Former Port-of-Spain mayor Louis Lee Sing yesterday gave the Government a failing grade on their performance after a year in office. Today marks one year since the Dr Keith Rowley-led administration was voted into office.
Over the weekend, the Sunday Guardian published the result of an online poll which showed that 65.66 per cent of those canvassed were "very dissatisfied" with the Government's performance, with 12.70 per cent indicating they were "somewhat dissatisfied."
Another 6.35 per cent of the respondents said they were "very satisfied," while 7.91 per cent were "somewhat satisfied" and 7.39 per cent were "neither satisfied nor dissatisfied."
Lee Sing was one of five people who assessed the People's National Movement's performance. With ten being the highest rating, Lee Sing, who resigned from the PNM last year, gave the administration "a four."
He said there was no conscience in the current Cabinet and the "Prime Minister had deliberately assembled a team of people who would demand nothing of him. Because they could demand nothing of him, they can't demand anything of themselves and so they are unable to do anything that sparks...precisely because they are no sparks around their leader."
It was clear the majority of the population were dissatisfied in the areas of health, crime, labour, housing, foreign affairs and energy, he noted.
Lee Sing said rather than look at the country's foreign exchange earnings and try to generate domestic revenue, the Government's plan was to sit, wait and hope that energy prices would skyrocket to turn around the economy.
He also criticised the PM's regular oversea trips, stating as a leader he should be anchored with his Cabinet.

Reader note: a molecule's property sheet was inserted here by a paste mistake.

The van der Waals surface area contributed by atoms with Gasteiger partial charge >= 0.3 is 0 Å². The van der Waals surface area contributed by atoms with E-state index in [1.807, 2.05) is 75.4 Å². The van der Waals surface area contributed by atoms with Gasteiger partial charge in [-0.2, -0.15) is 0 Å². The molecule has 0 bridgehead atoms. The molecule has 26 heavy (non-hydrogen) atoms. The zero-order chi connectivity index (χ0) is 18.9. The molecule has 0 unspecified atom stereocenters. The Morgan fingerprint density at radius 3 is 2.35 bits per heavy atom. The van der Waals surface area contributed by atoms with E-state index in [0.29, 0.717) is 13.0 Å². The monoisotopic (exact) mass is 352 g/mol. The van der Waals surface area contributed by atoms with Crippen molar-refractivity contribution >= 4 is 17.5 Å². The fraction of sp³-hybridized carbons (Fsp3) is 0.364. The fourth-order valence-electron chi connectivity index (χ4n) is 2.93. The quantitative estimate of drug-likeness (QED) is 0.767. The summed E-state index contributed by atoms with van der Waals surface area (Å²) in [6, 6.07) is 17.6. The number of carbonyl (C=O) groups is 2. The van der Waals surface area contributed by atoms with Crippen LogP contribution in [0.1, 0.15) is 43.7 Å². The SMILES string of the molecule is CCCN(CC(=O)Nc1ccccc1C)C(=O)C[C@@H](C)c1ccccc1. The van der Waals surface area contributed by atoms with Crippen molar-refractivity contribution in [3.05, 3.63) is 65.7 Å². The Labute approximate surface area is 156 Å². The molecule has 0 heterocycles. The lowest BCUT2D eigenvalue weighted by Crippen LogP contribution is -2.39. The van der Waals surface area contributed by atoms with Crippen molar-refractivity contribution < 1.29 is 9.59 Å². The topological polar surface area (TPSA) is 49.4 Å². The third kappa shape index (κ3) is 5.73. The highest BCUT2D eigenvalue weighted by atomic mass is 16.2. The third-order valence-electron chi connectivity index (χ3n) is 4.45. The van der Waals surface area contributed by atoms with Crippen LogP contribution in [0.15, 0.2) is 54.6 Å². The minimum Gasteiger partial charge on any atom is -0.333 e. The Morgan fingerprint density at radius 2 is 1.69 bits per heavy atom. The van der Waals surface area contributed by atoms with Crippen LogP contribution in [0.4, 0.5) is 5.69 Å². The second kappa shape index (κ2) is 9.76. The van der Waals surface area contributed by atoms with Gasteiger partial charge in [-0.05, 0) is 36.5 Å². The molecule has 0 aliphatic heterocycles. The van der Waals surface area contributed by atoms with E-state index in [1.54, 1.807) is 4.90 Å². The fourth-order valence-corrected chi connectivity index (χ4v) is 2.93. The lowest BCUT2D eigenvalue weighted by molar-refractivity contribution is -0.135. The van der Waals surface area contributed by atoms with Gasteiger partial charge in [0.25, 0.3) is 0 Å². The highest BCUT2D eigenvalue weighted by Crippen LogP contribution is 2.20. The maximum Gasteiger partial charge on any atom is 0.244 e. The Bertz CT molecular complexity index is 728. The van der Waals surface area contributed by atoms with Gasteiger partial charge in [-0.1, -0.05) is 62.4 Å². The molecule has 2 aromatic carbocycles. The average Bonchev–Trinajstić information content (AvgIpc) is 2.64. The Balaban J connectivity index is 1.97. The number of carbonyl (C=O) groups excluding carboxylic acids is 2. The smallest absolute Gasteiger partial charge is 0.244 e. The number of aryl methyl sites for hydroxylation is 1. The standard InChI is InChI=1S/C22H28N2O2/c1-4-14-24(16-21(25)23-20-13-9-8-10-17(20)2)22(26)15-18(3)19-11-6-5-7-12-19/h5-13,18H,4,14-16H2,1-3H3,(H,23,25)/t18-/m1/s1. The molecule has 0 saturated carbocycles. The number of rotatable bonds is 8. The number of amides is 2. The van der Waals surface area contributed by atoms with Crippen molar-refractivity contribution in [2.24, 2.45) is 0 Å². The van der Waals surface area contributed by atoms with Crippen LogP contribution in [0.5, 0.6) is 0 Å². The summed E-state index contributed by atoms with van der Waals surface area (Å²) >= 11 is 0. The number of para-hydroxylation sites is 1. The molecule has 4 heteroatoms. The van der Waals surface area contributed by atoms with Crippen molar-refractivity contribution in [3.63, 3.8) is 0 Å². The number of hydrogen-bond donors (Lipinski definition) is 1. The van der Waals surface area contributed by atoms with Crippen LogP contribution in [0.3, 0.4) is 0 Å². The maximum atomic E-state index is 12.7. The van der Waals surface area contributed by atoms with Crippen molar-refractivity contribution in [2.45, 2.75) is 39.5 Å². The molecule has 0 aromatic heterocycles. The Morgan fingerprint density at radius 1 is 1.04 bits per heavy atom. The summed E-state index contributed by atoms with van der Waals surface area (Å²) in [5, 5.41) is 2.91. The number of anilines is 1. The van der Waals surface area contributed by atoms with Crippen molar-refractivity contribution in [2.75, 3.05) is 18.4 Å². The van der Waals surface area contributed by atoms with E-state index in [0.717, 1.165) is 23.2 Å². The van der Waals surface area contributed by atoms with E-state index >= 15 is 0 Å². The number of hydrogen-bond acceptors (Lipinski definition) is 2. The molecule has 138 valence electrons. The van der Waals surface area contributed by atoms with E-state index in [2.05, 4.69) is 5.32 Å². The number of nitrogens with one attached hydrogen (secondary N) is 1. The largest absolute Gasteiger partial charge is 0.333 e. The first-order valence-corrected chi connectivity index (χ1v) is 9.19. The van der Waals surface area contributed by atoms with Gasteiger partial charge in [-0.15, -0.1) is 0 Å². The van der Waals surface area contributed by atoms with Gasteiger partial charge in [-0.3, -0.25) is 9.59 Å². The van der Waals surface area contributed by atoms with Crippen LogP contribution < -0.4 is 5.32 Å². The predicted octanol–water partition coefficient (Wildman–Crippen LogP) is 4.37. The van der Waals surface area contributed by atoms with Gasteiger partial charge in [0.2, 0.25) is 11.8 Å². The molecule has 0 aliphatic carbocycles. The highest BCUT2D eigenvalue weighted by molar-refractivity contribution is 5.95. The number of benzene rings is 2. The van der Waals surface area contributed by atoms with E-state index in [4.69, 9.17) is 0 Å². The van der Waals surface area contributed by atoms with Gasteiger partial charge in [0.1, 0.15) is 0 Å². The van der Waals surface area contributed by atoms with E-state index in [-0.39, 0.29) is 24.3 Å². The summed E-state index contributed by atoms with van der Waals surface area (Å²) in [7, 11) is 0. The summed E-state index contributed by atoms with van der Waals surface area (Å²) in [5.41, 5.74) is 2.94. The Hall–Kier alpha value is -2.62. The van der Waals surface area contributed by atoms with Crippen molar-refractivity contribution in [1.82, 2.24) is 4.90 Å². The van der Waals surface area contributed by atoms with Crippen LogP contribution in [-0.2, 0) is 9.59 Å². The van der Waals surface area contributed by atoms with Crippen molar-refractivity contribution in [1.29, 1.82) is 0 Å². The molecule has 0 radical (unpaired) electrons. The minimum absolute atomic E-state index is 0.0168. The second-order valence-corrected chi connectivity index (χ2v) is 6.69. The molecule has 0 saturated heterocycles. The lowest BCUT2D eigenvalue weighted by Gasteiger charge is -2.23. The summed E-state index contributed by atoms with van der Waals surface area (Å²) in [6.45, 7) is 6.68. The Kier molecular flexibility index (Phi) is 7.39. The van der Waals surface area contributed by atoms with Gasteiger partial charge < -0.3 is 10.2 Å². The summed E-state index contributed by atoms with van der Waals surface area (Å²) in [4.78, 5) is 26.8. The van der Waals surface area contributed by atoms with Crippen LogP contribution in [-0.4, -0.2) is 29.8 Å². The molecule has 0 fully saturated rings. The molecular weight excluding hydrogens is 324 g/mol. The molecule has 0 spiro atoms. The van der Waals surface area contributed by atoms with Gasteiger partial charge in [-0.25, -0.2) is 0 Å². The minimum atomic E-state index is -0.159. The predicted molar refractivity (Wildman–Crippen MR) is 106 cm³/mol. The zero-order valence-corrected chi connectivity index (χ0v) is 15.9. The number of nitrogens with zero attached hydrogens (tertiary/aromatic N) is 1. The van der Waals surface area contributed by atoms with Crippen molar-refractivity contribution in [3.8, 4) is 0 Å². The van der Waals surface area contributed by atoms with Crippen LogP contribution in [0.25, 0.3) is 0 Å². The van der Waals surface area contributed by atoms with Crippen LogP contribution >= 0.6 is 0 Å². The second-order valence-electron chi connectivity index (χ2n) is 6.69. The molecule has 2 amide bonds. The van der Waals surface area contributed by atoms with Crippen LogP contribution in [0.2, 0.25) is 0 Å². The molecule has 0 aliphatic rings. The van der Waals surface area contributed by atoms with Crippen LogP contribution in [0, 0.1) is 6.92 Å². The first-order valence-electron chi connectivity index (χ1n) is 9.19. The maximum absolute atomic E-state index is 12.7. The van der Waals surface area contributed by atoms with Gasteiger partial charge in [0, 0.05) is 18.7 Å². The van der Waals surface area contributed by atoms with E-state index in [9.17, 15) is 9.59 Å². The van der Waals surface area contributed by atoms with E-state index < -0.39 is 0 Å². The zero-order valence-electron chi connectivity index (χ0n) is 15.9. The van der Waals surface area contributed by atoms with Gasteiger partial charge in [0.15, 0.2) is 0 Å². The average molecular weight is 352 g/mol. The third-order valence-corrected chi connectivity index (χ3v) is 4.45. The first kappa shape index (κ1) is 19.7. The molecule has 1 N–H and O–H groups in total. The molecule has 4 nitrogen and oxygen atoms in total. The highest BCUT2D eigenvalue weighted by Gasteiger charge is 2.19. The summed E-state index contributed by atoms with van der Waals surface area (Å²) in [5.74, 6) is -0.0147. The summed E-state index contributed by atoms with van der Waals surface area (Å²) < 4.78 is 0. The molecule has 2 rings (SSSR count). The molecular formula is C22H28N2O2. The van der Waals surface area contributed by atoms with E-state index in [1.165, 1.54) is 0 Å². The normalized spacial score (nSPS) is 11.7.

Assessing the performance of ministers, Lee Sing said he was disappointed in National Security Minister Edmund Dillon.
"To me, Dillon has not come to grips with the difference between running a controlled environment and running an environment where everything is out of control. They have to understand that the buck stops with them. They have to find ways and means to get the job done," Lee Sing added.
He also condemned the performance of Energy Minister Nicole Olivierre.
"We do not have an Energy Minister. In the context of Trinidad and Tobago, the Energy Minister is the czar of the region. I don't even know that this lady (Olivierre) exists. And even if she says something it amounts to nothing," he added.
Lee Sing suggested that Rowley reconfigure the Cabinet to 16 ministers, with each minister being assigned a junior minister to help out. He gave Ministers Shamfa Cudjoe, Dennis Moses, Randall Mitchell, Fitzgerald Hinds, Jennifer Baptiste-Primus, Dillon and Olivierre failing grades but felt there was also room for improvement in health, education, finance and agriculture.
Lee Sing questioned if Finance Minister Colm Imbert would be better suited in Works and Transport, while Mariano Browne, a former minister, would be better to manage the Finance Ministry.
In going forward, Lee Sing said Rowley had to take the bull by the horns by working and guiding his "inexperienced" Cabinet, otherwise they would repeat the error of the past.
Maraj: Grit and courage required
Former foreign affairs minister Ralph Maraj said the economy and crime were two areas the Government collapsed on. He said the country had not seen much movement in adjustments, new earnings and the restructuring of the economy.
Maraj said the Government also needed to look critically at the exchange rate, which should be allowed to slide further while not much had been done in diversification towards new earnings. Another issue not addressed, he said, was the rationalisation of state enterprises to ensure accountability and transparency.
While he praised Rowley for calling on divisional police heads to be sheriffs in their areas, he said Rowley needed follow-up meetings every month with these heads to get updates on developments.